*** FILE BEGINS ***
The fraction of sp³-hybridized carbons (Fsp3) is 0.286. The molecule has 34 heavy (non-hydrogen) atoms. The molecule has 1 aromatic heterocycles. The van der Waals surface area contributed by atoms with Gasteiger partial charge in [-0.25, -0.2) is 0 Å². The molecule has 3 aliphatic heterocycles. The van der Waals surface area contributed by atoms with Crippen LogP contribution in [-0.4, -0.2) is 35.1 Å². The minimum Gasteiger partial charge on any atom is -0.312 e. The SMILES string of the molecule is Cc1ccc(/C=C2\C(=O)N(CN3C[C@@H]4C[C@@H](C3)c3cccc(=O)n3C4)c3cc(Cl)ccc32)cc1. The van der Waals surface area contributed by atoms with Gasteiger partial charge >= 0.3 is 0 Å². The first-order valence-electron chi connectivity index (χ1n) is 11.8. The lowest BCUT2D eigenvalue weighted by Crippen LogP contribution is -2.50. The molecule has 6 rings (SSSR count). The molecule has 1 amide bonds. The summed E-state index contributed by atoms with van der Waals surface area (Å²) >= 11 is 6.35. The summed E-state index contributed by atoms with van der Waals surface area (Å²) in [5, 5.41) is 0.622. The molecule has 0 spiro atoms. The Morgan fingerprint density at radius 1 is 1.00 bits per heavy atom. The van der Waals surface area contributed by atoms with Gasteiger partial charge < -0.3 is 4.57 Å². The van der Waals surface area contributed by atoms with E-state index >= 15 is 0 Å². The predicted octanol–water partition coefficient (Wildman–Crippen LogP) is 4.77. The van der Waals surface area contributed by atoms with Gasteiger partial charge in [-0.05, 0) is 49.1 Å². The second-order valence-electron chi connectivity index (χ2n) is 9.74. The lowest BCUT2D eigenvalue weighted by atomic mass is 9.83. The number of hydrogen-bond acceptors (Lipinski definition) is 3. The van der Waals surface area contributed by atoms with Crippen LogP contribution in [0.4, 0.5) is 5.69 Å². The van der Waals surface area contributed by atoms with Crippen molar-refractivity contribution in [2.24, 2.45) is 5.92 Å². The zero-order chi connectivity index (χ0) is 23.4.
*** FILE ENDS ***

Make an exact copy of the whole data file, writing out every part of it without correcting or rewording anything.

The fraction of sp³-hybridized carbons (Fsp3) is 0.286. The molecule has 34 heavy (non-hydrogen) atoms. The molecule has 1 aromatic heterocycles. The van der Waals surface area contributed by atoms with Gasteiger partial charge in [-0.25, -0.2) is 0 Å². The molecule has 3 aliphatic heterocycles. The van der Waals surface area contributed by atoms with Crippen LogP contribution in [-0.4, -0.2) is 35.1 Å². The minimum Gasteiger partial charge on any atom is -0.312 e. The SMILES string of the molecule is Cc1ccc(/C=C2\C(=O)N(CN3C[C@@H]4C[C@@H](C3)c3cccc(=O)n3C4)c3cc(Cl)ccc32)cc1. The van der Waals surface area contributed by atoms with Gasteiger partial charge >= 0.3 is 0 Å². The first-order valence-electron chi connectivity index (χ1n) is 11.8. The lowest BCUT2D eigenvalue weighted by Crippen LogP contribution is -2.50. The molecule has 6 rings (SSSR count). The molecule has 1 amide bonds. The summed E-state index contributed by atoms with van der Waals surface area (Å²) >= 11 is 6.35. The summed E-state index contributed by atoms with van der Waals surface area (Å²) in [5, 5.41) is 0.622. The molecule has 0 spiro atoms. The Morgan fingerprint density at radius 1 is 1.00 bits per heavy atom. The van der Waals surface area contributed by atoms with Gasteiger partial charge < -0.3 is 4.57 Å². The van der Waals surface area contributed by atoms with E-state index >= 15 is 0 Å². The predicted octanol–water partition coefficient (Wildman–Crippen LogP) is 4.77. The van der Waals surface area contributed by atoms with Gasteiger partial charge in [-0.05, 0) is 49.1 Å². The second-order valence-electron chi connectivity index (χ2n) is 9.74. The lowest BCUT2D eigenvalue weighted by atomic mass is 9.83. The number of hydrogen-bond acceptors (Lipinski definition) is 3. The van der Waals surface area contributed by atoms with Crippen LogP contribution in [0.4, 0.5) is 5.69 Å². The van der Waals surface area contributed by atoms with Crippen molar-refractivity contribution in [2.24, 2.45) is 5.92 Å². The zero-order chi connectivity index (χ0) is 23.4.